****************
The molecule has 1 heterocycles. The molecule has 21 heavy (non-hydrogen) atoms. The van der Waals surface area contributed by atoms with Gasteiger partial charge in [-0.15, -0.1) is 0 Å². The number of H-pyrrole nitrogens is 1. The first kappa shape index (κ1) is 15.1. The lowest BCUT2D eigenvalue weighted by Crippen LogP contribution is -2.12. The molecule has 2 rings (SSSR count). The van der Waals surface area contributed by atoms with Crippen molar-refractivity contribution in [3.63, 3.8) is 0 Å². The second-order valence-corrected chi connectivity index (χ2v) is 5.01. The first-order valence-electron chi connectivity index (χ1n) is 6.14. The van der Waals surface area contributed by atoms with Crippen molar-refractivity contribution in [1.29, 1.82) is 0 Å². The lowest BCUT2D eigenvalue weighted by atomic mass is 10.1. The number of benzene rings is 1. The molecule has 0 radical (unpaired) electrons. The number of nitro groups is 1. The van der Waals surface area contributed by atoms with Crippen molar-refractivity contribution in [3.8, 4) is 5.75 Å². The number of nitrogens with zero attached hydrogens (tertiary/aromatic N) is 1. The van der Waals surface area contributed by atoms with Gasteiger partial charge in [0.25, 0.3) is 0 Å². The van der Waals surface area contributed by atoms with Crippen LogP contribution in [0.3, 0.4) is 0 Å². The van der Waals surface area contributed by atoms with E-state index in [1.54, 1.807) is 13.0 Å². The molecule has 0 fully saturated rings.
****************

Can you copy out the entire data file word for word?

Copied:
The molecule has 1 heterocycles. The molecule has 21 heavy (non-hydrogen) atoms. The van der Waals surface area contributed by atoms with Gasteiger partial charge in [-0.15, -0.1) is 0 Å². The number of H-pyrrole nitrogens is 1. The first kappa shape index (κ1) is 15.1. The lowest BCUT2D eigenvalue weighted by Crippen LogP contribution is -2.12. The molecule has 2 rings (SSSR count). The van der Waals surface area contributed by atoms with Crippen molar-refractivity contribution in [3.63, 3.8) is 0 Å². The second-order valence-corrected chi connectivity index (χ2v) is 5.01. The first-order valence-electron chi connectivity index (χ1n) is 6.14. The van der Waals surface area contributed by atoms with Crippen molar-refractivity contribution in [1.29, 1.82) is 0 Å². The lowest BCUT2D eigenvalue weighted by atomic mass is 10.1. The number of benzene rings is 1. The molecule has 0 radical (unpaired) electrons. The number of nitro groups is 1. The van der Waals surface area contributed by atoms with Crippen molar-refractivity contribution in [3.8, 4) is 5.75 Å². The number of nitrogens with zero attached hydrogens (tertiary/aromatic N) is 1. The van der Waals surface area contributed by atoms with Gasteiger partial charge in [0.25, 0.3) is 0 Å². The van der Waals surface area contributed by atoms with Crippen LogP contribution in [0.3, 0.4) is 0 Å². The van der Waals surface area contributed by atoms with E-state index in [1.54, 1.807) is 13.0 Å². The molecule has 0 fully saturated rings.